This was Pope John Paul II, this was back in the mid nineties and I was like, man, I really have to go photograph that. Like it’s the Pope. The one time he is going to be here, you know I have no credentials. I’ve got to get there on the street, have my cameras ready. So I checked out the plans, I saw the route, I figured out where in Manhattan I would go to. I knew that over by St. Patrick’s Cathedral, which is where he would be. I knew that on the corner that he’d be able to come down. I would get a decent shot of him. But the problem is I was scheduled to work at the Spare Rib the same day that the Pope was coming to New York. So I went to my boss and I told them that I need to get the day off and he wouldn’t give it to me.
They were short staffed and didn’t have somebody to work, so I had to work and I came back to them the next day and I said, no, I really need this day off. And again, they wouldn’t give it to me. I came back to them the next day and I said, no, I really need this day off. And again, they wouldn’t give it to me and I was frustrated as I came back the third day, which was the day before the pope was supposed to come to town and I went up to my boss, and this is in the middle of the restaurant now. It’s like one o’clock in the afternoon, they’re serving lunch. The place is packed and I’m getting into it, not an argument with my boss, but I’m very adamant that I have to go photograph this event. I kept bugging him, I said, I need to get tomorrow off.
And he says, what do you need tomorrow off for? So he yelled at at me, cause this is like the third day that I asked him, he wasn’t saying yes and I looked at him and I said,” I need to go shoot the Pope!” And I saw his face just drop, eyes go wide open. Literally the sound in the restaurant, everybody just got quiet and all I saw was heads turned towards me and stare at me and I’m almost, and I just didn’t know what was going on. I was like, what is everybody looking at me for? And then I saw like the look of horror on everybody’s face and then I realized what I had said and I said, no, no, no, no, no, no. And I paused and I tried to reframe what I was going to say and I said, “I need to go photograph the pope!”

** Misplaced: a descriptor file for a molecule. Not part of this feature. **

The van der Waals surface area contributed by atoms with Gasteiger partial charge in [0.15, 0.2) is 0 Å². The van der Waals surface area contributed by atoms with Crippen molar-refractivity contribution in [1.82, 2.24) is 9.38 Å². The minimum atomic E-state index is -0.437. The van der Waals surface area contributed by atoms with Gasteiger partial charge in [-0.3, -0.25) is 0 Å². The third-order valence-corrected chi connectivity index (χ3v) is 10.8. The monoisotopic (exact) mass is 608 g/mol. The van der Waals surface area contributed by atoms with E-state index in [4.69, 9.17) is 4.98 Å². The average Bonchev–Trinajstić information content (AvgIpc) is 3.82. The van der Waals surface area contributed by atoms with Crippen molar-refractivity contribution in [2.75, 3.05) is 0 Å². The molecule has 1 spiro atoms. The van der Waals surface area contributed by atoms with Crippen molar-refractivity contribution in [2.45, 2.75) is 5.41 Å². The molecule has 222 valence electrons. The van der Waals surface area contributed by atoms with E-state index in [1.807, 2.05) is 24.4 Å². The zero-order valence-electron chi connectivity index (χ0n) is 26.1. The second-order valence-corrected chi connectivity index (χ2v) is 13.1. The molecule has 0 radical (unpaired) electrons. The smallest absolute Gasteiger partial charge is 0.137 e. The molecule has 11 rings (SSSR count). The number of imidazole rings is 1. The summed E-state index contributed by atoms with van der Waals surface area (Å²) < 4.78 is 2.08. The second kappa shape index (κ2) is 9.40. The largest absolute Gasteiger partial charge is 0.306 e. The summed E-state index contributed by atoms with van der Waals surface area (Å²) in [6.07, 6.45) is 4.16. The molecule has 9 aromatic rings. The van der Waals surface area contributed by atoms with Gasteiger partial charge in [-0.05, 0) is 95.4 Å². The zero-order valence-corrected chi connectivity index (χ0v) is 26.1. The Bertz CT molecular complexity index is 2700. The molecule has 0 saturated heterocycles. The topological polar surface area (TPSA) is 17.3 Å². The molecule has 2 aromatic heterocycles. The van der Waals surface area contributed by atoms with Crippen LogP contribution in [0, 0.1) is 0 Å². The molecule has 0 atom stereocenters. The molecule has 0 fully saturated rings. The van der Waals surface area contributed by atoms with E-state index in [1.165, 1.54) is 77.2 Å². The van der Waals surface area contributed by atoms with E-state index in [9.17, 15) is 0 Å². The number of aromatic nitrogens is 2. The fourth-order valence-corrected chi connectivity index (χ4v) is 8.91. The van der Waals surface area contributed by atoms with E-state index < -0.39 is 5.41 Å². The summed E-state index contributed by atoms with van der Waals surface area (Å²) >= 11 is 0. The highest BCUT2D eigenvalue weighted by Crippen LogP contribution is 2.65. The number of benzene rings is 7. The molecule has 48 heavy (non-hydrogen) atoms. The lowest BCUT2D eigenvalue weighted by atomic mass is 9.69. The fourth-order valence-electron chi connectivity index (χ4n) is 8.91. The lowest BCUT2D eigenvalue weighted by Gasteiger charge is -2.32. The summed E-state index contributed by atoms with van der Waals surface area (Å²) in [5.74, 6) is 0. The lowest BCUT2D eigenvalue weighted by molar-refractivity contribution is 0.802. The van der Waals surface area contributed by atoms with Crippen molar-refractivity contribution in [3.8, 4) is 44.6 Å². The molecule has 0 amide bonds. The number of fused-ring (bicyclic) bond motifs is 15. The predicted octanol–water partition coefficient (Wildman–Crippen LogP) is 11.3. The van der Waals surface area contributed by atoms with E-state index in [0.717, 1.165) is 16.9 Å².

And they were all like, ah. And a sighI went over the crowd. Everybody went back to their meals. It was almost like the music stopped and it came back on. And then just laughter of all my coworkers. And that was like the only talk of the night. But you know, that’s what I was known for as long as I worked at the Spare Rib. So they gave me the day off. I went into New York City the next day, still laughing about the story and then went and got into a decent spot. I got the picture of the Pope, I shot the Pope and I got the picture of him. And all’s well that ends well. It wasn’t a great picture, but it was a start. And the problem is though I can’t find the negatives to that. I don’t have the negatives and I don’t have a print of it.
So there’s actually no recorded history that I photographed the Pope. There’s no history that I shot the Pope and there’s no real redeeming quality for the story except for the humor that came with that. And realizing, choose your words more carefully when you talk about photography, because a lot of times it can get you a little bit of trouble, and I’m glad it just worked out the way it did to all of our new listeners and subscribers. Welcome. Welcome to the Total Life Freedom podcast. I hope you’re gonna enjoy this. It’s going to be a seven day a week podcast. Hopefully we can inspire you and make you laugh a little bit and get your business going better than ever.